This Practical Guide looks at the second principle of regenerative agriculture: Minimise soil disturbance
Regenerative Agriculture is a set of farm management principles which put soil health at the centre of agriculture practise. Putting soil health at the centre of farming practices has many benefits including ecosystem service such as water filtration, nutrient cycling and increased biodiversity.
The concept of regenerative agriculture often involves reduced inputs and increased management to tailor inputs and operations to the soil’s requirement.
One of the basic principles of regenerative agriculture, is minimising the disturbance to the soil. This means avoiding farming practices that interrupt natural soil processes, including physical or chemical alterations.
Soils support a complex web of organisms, from bacteria and fungi, to nematodes, arthropods, protozoa and worms. Mechanical soil disturbance is especially harmful to soft bodied organisms, such as earthworms, and can result in biological simplification in the soil as only some organisms can cope with the damage.
Reducing tillage on a farm can help to promote good soil structure and boost the biological systems that happen in the soil.
For many years ploughing has been adopted by farmers due to its ability to consistently encourage uniform crop establishment no matter the weather. However, ploughing or power harrowing instantly disrupts the soils physical structure and provides oxygen to soil microbes which promotes the breakdown of soil organic matter which is important for soil fertility and aggregate stability.
For example, a highly tilled soil is often dominated by bacteria and often lacks in fungi. Likewise, excessive applications of fertiliser can unbalance the soil, leading to reductions in soil carbon and/or leaching of nutrients.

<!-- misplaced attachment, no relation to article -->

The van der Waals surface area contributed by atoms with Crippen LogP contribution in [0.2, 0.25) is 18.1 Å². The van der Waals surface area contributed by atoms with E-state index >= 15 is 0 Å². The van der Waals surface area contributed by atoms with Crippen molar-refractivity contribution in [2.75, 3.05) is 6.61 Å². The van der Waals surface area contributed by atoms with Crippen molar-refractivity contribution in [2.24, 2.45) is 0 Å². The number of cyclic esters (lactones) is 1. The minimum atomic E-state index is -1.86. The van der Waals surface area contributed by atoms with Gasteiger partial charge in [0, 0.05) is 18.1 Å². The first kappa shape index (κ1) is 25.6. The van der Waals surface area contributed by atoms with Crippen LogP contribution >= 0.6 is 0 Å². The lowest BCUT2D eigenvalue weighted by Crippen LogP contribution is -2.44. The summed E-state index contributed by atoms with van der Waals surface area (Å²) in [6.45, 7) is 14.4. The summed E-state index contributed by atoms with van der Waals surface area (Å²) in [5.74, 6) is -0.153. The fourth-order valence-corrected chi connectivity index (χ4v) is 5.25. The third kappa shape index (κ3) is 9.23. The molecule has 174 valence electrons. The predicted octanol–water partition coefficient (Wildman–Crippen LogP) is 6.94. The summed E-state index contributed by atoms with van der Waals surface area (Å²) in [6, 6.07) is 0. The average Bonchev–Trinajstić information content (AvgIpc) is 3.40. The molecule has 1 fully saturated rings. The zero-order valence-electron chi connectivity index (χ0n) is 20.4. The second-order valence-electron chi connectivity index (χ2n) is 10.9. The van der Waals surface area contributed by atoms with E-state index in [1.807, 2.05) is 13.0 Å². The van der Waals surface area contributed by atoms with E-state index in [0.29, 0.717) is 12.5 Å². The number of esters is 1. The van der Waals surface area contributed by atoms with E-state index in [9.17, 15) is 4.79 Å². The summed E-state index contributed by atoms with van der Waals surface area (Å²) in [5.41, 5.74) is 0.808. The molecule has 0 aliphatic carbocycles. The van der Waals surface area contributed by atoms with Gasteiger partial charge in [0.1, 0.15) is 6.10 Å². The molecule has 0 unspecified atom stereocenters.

Direct drilling: drilling crops straight in to the stubble of the previous crops
Minimum tillage: using the minimal amount of cultivations to ensure crop growth e.g. Strip Tillage.
Benefits and drawbacks of reduced tillage options
- Reduces risk of nutrient leaching
- Can help to reduce soil erosion
- Reduced fuel usage
- Increases soil organic matter content
- Moisture conservation
- High daily output
- Some soil types challenging
- Specialist machinery needed
- Establishment problems if root crops in rotation
- Grass weed control can be a problem
- Increased slug pressure
- Soils slower to dry out in the spring
(plough & power harrow / one-pass)
- High input
- Maximum soil disturbance
- Option to remove surface compaction
- Best drill for conversion period
(Direct / Zero till)
- Better seed placement
- Trouble closing slots
- Relies on a well structed seed bed
- High daily output
Reduced tillage or direct drilling might not suit every farm, it can depend on the soil type, rotation and farming practices. It is important to consult an advisor before changing any cultivation methods.
One issue that some farmers can have with minimising soil disturbance is fitting root crops into a rotation, especially potatoes. While the financial gain of renting fields for potatoes can be high it has to be weighed against the offset damage to the soil due to the destoning and harvesting. Crops that stress the soil (such as potato crops) require you to work harder to promote soil health during the rest of the rotation.
- Takes time for change to happen
- Speak to others about their experience and equipment
- Some soil types are more challenging than others
Five Principles of Regenerative Agriculture
Our Practical Guides cover five useful topics
- Use energy and fuels efficiently
- Renewable energy
- Lock carbon into soils and vegetation
- Making the best use of nutrients
- Optimise livestock management
Related Practical Guides
- Regenerative Agriculture: Transitioning to reduced tillage
- Assess your soil structure
- Soil Organic Matter
- Alleviating soil compaction
- Establishing a grass clover sward
- Improving soil quality
- Cover crops
- Maximising performance of grass leys
- Valuing Your Soils: Practical guidance for Scottish farmers (3.53 MB, PDF)